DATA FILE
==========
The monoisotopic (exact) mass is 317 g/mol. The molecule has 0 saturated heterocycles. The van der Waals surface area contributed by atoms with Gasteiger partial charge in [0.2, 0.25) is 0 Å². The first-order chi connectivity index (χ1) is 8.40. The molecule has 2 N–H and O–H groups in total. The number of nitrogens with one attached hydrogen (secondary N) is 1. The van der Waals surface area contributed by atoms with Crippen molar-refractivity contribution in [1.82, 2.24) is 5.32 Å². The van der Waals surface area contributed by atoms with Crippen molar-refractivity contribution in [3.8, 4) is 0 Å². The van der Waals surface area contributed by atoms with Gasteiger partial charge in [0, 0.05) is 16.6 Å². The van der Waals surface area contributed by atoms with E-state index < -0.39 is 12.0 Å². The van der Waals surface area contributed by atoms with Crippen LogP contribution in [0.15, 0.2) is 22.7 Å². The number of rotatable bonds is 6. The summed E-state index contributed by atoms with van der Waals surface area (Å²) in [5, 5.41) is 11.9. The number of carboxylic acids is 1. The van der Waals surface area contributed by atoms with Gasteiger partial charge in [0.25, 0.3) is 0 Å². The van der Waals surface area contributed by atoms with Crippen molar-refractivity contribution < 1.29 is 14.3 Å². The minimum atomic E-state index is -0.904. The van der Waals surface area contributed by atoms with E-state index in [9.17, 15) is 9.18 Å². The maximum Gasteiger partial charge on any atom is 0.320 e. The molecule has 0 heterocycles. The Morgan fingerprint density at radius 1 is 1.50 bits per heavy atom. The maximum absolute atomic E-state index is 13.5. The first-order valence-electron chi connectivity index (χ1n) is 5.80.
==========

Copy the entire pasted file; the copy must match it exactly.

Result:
The monoisotopic (exact) mass is 317 g/mol. The molecule has 0 saturated heterocycles. The van der Waals surface area contributed by atoms with Gasteiger partial charge in [0.2, 0.25) is 0 Å². The first-order chi connectivity index (χ1) is 8.40. The molecule has 2 N–H and O–H groups in total. The number of nitrogens with one attached hydrogen (secondary N) is 1. The van der Waals surface area contributed by atoms with Crippen molar-refractivity contribution in [1.82, 2.24) is 5.32 Å². The van der Waals surface area contributed by atoms with Crippen molar-refractivity contribution in [3.8, 4) is 0 Å². The van der Waals surface area contributed by atoms with Gasteiger partial charge in [0, 0.05) is 16.6 Å². The van der Waals surface area contributed by atoms with E-state index < -0.39 is 12.0 Å². The van der Waals surface area contributed by atoms with Crippen LogP contribution in [0.15, 0.2) is 22.7 Å². The number of rotatable bonds is 6. The summed E-state index contributed by atoms with van der Waals surface area (Å²) in [5, 5.41) is 11.9. The number of carboxylic acids is 1. The van der Waals surface area contributed by atoms with Gasteiger partial charge in [0.25, 0.3) is 0 Å². The van der Waals surface area contributed by atoms with Crippen molar-refractivity contribution < 1.29 is 14.3 Å². The minimum atomic E-state index is -0.904. The van der Waals surface area contributed by atoms with E-state index in [9.17, 15) is 9.18 Å². The maximum Gasteiger partial charge on any atom is 0.320 e. The molecule has 0 heterocycles. The Morgan fingerprint density at radius 1 is 1.50 bits per heavy atom. The maximum absolute atomic E-state index is 13.5. The first-order valence-electron chi connectivity index (χ1n) is 5.80.